'It was pitch-black from the smoke. The only door that opened was beside the cockpit, and the people behind the eighth row were stuck,' said Mrs Greig, from Brunton village, near Fife. 'Oh yes, I had lots of time to think that I was going to die.' Fifty-two passengers on the Bombay-bound flight died, most of them burnt to death. But Mrs Greig, and her Australian husband, Colin, 60, escaped with minor rib injuries.
'There was no announcement to ready us for the crash,' said Mr Greig, an engineer working on an aid project in Aurangabad. 'We felt a big bump and then we skidded. There were sheets of flame and black smoke that spread as we landed.' The crash was at 1.30pm, on a Bombay-Delhi 'hopping' flight with many stops that is popular with tourists visiting desert palaces in Rajasthan and Buddhist cliff caves near Aurangabad.
'It was totally dark, and there was this seething mass of humanity in the passageway. I grabbed my wife's hand and dragged her to the door, in front. We jumped from the plane and hurried over a rough field as far from the plane as we could,' said Mr Greig. He and his wife had embarked on the first leg of their journey for home leave in Britain to visit their son, Donald, and daughter, Isla.
The pilot and co-pilot, who are among the survivors, are to be arrested for negligent flying on release from hospital. Aviation authorities are investigating the cause of the crash. The aircraft had been in service for 19 years and had made more than 50,556 landings.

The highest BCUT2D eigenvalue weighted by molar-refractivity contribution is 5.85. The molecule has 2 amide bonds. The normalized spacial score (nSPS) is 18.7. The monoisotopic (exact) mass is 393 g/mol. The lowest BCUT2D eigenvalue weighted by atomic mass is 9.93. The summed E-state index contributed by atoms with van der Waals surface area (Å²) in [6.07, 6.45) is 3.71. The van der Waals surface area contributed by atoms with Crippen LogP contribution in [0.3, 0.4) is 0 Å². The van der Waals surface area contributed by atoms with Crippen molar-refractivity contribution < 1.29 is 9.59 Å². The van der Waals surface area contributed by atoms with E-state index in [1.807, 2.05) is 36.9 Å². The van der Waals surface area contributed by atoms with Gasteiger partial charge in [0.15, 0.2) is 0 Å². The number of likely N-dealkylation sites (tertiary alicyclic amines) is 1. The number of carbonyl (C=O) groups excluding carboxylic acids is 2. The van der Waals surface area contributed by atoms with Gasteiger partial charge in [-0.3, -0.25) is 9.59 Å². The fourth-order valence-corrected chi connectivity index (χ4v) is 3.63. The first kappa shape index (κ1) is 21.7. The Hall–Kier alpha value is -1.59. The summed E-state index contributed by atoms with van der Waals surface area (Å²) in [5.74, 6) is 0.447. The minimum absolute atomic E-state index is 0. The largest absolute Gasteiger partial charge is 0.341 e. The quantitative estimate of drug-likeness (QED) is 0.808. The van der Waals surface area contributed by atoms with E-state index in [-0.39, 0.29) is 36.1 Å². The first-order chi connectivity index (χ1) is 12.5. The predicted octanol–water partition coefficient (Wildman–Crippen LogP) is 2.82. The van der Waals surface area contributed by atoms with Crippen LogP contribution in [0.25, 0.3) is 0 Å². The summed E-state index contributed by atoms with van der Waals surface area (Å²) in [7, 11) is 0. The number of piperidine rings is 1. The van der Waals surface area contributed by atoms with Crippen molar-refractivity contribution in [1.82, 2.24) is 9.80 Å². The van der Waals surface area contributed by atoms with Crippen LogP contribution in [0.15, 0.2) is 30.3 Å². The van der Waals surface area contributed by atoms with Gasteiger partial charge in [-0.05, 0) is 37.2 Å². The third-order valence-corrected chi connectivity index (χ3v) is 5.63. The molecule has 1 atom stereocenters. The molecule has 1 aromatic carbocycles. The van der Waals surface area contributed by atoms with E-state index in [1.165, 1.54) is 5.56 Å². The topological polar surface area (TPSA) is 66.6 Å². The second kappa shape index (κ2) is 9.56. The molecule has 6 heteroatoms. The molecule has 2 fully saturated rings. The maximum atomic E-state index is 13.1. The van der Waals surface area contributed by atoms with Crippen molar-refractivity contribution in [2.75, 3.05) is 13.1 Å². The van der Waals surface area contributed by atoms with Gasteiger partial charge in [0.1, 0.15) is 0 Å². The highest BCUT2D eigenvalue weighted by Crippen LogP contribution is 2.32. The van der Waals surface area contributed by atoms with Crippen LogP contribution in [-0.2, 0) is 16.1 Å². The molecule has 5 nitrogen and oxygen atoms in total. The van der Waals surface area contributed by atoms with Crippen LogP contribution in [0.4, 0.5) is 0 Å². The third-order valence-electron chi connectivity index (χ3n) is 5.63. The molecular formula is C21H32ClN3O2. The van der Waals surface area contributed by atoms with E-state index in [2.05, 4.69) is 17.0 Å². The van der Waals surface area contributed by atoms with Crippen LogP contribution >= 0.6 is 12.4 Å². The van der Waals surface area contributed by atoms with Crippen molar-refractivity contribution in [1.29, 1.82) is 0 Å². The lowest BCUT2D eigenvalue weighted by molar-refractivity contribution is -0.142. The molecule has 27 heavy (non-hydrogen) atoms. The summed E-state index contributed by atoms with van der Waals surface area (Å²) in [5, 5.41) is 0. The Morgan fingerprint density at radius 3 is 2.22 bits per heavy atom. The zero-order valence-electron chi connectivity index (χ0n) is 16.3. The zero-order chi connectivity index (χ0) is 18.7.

One daily newspaper, the Pioneer, claimed that pilots flying the aged Boeing 737s, with JT-9A engines, are warned that the engines are sometimes susceptible to 'under-performing' in extreme weather conditions.
The temperature on the Aurangabad tarmac at the time of the crash was more than 107F (41C). Yesterday civil aviation authorities grounded four Indian Airlines Boeing 737s, all more than 20 years old, until investigators from the US plane manufacturer can find the cause of the Aurangabad crash. The domestic carrier has only 23 aircraft to cover this vast country, and the loss of the Boeings will cripple air services.
Indian Airlines over the past few years has been plagued by pilot strikes, hijacking and crashes. Its safety record is one of the poorest among major carriers. It has had 19 disasters over the past 20 years, with a loss of more than 813 lives. In the next few days, though, the Greigs will board another Indian Airlines Flight IC 491 to continue their trip to Britain.
(Photograph omitted)Reuse content